Getting there: The quickest route to Tishomingo from Oklahoma City is to take I-35 southeast to OK-7. It's about a two-hour drive one-way.

Travel tip: Fuel up for the ride home (and catch some live entertainment to boot) at Ole Red Tishomingo, a popular restaurant/music venue owned by Oklahoma native and country music artist Blake Shelton. 

07 of 09

Bartlesville: Black Gold History

Price Tower, Bartlesville, Oklahoma
Buyenlarge / Getty Images

Nestled in northeast Oklahoma, Bartlesville houses the Phillips Petroleum Company, capitalizing on a local oil boom that began back in the early 1900s. Visitors can tour the 3,600-acre Woolaroc Museum and Wildlife Preserve—Frank Phillips’ former estate-turned-museum where bison and deer roam free—to admire the company founder’s extensive collections of Western and Native American Art and Colts firearms. 

Another notable attraction and a National Historic Landmark, Price Tower in downtown Bartlesville is the only fully realized skyscraper designed by architect Frank Lloyd Wright. Completed in 1956, the 19-story structure now encompasses an arts center, hotel accommodations, and a restaurant. 

Getting there: To reach Bartlesville, take I-44 to Tulsa, then head north on U.S. 75. Expect the 150-mile drive to take just over two hours. 

Travel tip: The OKM Music Festival settles into the Bartlesville Community Center each June to celebrate the works of Wolfgang Amadeus Mozart and other composers across all genres. 

08 of 09

Hugo: Wild West Legacy

Named for French author Victor Hugo, this small southeastern Oklahoma town was formerly an early 1900s railroad hub and Wild West hotspot. 

Back in the day, visitors traveling through could find raucous dance halls, saloons, and circuses. Read up on the city's history at the Frisco Depot Museum in the old Harvey House Restaurant property, then pay your respects to late rodeo and circus performers in the “Showmen’s Rest” section of the Mount Olivet Cemetery.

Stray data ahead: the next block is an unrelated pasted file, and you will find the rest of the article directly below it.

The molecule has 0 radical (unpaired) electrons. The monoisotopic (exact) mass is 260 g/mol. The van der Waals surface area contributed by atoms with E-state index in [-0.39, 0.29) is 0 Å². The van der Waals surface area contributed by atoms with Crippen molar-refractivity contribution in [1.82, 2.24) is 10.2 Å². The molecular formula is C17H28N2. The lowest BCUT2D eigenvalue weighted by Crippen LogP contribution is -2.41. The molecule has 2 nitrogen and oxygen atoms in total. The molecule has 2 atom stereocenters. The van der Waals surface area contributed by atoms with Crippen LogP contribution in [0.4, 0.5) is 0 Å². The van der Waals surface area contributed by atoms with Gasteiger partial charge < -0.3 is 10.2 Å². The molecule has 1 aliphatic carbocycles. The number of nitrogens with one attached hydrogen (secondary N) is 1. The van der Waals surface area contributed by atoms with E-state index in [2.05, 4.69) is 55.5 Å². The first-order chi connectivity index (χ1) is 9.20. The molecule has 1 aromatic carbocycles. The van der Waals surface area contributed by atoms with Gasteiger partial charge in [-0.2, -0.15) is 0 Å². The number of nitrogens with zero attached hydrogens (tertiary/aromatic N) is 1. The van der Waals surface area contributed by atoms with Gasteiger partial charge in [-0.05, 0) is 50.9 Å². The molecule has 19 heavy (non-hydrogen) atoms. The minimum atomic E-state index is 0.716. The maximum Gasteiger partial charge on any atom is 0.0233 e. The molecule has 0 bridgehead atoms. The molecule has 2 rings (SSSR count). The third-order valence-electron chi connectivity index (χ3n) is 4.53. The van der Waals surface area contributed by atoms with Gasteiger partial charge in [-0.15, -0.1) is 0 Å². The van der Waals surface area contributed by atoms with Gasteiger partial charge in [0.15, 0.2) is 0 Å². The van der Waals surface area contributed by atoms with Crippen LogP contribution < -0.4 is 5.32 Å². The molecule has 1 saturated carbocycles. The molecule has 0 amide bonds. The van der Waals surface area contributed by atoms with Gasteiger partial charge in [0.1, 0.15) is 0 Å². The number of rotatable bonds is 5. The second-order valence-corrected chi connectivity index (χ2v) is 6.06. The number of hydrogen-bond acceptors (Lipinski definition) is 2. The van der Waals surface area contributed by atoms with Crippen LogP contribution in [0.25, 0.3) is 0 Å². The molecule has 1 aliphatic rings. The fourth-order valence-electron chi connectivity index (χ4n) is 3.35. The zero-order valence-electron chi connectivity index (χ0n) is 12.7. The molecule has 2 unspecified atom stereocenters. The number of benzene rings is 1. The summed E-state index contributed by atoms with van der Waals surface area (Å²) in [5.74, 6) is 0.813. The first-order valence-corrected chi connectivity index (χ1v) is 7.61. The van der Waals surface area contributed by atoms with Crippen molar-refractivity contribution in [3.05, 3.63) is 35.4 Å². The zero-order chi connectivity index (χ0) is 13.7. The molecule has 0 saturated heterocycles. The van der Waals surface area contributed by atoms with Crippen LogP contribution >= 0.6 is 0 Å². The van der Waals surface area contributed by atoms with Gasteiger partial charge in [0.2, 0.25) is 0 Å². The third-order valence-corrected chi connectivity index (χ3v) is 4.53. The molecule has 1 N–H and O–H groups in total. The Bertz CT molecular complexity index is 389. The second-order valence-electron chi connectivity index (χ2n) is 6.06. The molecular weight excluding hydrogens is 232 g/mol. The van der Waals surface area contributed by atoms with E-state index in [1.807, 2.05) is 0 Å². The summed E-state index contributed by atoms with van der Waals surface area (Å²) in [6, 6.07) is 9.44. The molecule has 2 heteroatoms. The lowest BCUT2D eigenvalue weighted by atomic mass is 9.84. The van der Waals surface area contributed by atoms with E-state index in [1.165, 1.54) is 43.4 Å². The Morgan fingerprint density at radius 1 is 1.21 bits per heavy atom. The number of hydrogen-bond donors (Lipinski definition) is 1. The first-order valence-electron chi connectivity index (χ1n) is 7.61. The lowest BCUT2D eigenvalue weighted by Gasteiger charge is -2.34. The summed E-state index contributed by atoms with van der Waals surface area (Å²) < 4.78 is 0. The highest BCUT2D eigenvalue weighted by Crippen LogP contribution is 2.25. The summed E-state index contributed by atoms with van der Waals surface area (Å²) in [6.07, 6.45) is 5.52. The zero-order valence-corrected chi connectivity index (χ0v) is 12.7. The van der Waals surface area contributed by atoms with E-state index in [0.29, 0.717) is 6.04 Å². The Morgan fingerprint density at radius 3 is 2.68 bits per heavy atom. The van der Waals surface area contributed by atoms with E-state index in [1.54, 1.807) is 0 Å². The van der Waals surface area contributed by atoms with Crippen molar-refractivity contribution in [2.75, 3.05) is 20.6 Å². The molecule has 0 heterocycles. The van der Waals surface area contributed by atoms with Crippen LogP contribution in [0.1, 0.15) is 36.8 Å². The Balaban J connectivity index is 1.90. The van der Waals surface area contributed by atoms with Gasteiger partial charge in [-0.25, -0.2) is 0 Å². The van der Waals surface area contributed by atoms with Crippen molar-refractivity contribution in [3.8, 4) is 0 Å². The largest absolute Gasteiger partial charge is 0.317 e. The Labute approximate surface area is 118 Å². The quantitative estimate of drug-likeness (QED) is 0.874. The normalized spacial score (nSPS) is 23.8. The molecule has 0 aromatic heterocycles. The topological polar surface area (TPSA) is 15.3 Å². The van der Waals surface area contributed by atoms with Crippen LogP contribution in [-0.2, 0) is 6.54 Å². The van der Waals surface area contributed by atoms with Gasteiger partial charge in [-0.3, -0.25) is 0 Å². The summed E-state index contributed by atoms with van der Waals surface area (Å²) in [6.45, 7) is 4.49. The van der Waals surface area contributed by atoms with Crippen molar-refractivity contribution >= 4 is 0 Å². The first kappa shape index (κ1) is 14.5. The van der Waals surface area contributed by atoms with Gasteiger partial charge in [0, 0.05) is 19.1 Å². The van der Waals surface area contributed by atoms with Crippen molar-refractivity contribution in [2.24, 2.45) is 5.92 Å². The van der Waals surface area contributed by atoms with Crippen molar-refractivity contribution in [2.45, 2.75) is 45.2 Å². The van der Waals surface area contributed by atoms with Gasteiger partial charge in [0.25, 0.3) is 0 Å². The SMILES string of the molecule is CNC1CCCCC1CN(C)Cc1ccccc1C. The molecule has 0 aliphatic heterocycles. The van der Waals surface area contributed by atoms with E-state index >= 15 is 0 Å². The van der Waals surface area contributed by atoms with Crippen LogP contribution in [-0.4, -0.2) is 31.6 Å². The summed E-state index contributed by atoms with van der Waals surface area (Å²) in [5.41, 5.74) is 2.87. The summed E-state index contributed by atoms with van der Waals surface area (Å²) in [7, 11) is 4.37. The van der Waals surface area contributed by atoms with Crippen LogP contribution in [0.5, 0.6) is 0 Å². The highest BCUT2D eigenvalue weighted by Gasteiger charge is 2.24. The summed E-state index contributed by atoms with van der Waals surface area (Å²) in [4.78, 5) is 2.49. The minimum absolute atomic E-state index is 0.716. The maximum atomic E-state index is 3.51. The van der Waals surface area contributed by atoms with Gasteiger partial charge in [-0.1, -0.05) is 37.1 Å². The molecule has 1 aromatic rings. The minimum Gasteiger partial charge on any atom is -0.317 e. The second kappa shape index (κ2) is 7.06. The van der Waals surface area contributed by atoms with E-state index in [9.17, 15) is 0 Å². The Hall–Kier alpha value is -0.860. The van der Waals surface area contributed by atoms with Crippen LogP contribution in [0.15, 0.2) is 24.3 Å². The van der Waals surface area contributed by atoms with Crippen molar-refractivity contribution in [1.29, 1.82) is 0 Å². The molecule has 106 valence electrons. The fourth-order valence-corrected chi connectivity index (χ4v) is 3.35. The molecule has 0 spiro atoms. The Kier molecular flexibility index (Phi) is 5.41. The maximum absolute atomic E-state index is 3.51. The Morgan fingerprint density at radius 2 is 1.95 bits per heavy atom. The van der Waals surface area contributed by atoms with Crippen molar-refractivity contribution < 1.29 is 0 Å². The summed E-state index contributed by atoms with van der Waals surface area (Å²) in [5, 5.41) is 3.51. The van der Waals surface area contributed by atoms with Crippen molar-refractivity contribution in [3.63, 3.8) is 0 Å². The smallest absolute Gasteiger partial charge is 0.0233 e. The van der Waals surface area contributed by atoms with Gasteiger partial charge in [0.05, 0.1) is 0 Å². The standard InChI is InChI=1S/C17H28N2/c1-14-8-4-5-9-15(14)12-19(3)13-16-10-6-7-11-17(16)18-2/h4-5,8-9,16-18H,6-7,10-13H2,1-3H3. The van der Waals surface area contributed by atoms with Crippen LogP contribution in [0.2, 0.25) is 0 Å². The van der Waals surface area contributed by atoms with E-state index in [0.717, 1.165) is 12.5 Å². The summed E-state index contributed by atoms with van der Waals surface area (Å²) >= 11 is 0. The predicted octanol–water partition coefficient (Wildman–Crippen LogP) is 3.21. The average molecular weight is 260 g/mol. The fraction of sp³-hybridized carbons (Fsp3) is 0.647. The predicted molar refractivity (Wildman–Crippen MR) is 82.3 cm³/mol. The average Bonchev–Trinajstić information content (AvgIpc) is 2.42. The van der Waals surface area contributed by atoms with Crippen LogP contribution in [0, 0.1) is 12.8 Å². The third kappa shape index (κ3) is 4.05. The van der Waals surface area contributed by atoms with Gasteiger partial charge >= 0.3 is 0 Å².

Getting there: Hugo is about a three-hour drive from Oklahoma City; take I-40 to the east, then merge south onto the Indian Nation Turnpike. 

Travel Tip: Where circus elephants go to retire, Endangered Ark Foundation houses the second largest herd of Asian elephants in the country and educates guests about preservation efforts to save the species. 

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09 of 09

Turner Falls Park: Waterfalls and Recreation

I-35 &, US-77, Davis, OK 73030, USA
Phone +1 580-369-2988

Chase the largest waterfall in Oklahoma. To the south of OKC, just shy of the Texas state line, you’ll find Turner Falls, a breathtaking 77-foot cascade tucked into the Arbuckle Mountains. Plan for a day of hiking, swimming, fishing, and exploring the natural beauty of the park. 

If a day isn’t long enough, guests are welcome to bring an RV or book a cabin and spend the whole weekend in the area. Golf courses, a marina, nature center, wilderness park, and several caves round out the region’s opportunities for outdoor recreation and fresh-air fun.

Getting there: Take I-35 south toward Texas to find Turner Falls Park near Davis, about 75 miles away.

Travel tip: Keep the journey going by continuing on to Lake Murray, Oklahoma’s first state park, south of Turner Falls. 

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The 9 Best Day Trips from Oklahoma City